What are some of the stumbling blocks that you see?

That's where patience comes in. When I get a call about finding local grass-fed cattle, I see how the local food system has been dismantled over the past few decades. You can't get the Florida Department of Agriculture behind this local foods stuff.

I'm trying to find any agency in the state that can help. Other states are making accommodations for small production. Our Department of Agriculture is not. The ironic thing is that the USDA has more flexibility than our state regulations.

We're working on a big conference for 2009, and one of the goals of this conference is to help local small agriculture to form a coalition and have a voice, to go to Tallahassee and be part of the conversation. Right now, nobody there hears small farmers.

It seems that most of your job is bringing the right people together at the right time.

Day to day I'm just connecting the dots. I'll be taking Whole Foods to meet ranchers in three counties to talk about transitioning into organic grass-fed cattle for their markets. ... Again, it would be nice if our ag department was behind this and providing their resources, but we haven't been able to catch their attention.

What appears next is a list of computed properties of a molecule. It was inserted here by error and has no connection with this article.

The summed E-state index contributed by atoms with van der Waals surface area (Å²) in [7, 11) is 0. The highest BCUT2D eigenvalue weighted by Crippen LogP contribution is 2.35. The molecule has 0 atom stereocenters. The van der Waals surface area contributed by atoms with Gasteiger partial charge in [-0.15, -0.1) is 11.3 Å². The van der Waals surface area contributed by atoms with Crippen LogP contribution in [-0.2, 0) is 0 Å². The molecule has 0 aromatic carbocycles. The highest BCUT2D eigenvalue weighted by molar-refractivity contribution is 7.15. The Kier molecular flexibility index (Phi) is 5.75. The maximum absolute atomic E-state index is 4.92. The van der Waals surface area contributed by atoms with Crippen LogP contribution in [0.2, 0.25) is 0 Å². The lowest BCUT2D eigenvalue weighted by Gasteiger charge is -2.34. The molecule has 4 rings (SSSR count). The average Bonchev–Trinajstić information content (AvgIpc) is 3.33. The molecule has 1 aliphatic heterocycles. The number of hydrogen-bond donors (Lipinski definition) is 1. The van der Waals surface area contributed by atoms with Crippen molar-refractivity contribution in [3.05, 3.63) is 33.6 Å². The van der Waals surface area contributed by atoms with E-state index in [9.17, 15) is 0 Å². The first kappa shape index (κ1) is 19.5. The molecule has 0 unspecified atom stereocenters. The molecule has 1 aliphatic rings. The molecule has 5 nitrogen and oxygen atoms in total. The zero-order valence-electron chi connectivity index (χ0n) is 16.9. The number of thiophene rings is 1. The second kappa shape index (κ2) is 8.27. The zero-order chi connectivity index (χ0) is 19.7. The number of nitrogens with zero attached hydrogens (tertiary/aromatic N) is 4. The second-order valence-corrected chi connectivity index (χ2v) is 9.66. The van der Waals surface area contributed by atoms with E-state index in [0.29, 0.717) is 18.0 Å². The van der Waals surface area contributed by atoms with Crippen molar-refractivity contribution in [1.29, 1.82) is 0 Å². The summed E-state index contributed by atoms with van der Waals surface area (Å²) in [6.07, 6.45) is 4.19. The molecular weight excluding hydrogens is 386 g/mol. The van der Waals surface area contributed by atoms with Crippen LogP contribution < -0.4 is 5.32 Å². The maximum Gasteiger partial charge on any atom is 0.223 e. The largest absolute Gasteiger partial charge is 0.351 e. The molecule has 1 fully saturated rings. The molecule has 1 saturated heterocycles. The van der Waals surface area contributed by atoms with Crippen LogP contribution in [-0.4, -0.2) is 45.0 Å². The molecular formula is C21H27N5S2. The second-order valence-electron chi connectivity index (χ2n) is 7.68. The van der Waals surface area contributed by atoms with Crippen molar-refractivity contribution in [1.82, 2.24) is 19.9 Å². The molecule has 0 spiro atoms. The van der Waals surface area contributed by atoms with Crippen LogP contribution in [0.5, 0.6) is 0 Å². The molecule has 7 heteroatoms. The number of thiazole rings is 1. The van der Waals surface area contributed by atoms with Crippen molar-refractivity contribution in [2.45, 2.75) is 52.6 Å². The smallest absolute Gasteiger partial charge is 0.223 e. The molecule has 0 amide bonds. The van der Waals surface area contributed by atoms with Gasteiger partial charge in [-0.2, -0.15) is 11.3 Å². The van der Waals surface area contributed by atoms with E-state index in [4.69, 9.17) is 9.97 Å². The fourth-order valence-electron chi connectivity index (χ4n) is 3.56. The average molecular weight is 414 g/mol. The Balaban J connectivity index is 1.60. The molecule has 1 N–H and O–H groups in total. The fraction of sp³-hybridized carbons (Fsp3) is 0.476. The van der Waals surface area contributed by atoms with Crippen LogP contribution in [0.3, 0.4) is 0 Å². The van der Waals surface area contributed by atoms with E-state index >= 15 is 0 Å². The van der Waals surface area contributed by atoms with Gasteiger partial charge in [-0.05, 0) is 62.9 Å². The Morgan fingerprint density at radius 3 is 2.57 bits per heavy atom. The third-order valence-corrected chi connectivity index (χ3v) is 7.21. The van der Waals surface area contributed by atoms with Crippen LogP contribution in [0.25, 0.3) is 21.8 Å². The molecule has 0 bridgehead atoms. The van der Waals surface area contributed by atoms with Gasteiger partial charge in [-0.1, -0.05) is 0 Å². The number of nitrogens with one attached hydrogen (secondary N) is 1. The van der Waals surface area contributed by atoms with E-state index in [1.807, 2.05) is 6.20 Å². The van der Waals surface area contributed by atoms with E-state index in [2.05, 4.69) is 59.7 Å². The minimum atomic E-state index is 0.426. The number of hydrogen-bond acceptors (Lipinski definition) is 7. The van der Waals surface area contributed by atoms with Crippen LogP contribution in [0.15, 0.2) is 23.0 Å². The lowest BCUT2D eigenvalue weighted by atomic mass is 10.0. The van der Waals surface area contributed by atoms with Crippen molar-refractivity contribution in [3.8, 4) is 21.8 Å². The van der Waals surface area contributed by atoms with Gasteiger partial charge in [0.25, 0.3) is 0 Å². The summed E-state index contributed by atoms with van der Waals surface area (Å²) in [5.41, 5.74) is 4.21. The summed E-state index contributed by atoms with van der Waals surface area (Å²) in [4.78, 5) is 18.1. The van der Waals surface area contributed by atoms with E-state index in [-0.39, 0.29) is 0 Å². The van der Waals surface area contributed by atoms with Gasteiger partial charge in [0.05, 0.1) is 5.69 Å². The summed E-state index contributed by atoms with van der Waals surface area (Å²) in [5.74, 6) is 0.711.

Why is it so difficult to find local foods in restaurants and markets?

Processing is a huge challenge. For the Farms to Schools program, we have High Hat Ranch in Sarasota and Allen Jones potato farm in Manatee. They can grow anything the schools need, but I don't have the opportunity to give them the processing they need to meet school-district requirements.

What are you excited about in the coming years?

We have growers out there saying "Gosh, you mean I can finally grow these other things, not just what the brokers tell me they want?' There are players out there who are looking at the same numbers that brought Whole Foods to town. It's very encouraging. There's going to be a lot more local foods available.

But, it's a very slow process. I'm glad I'm a patient person.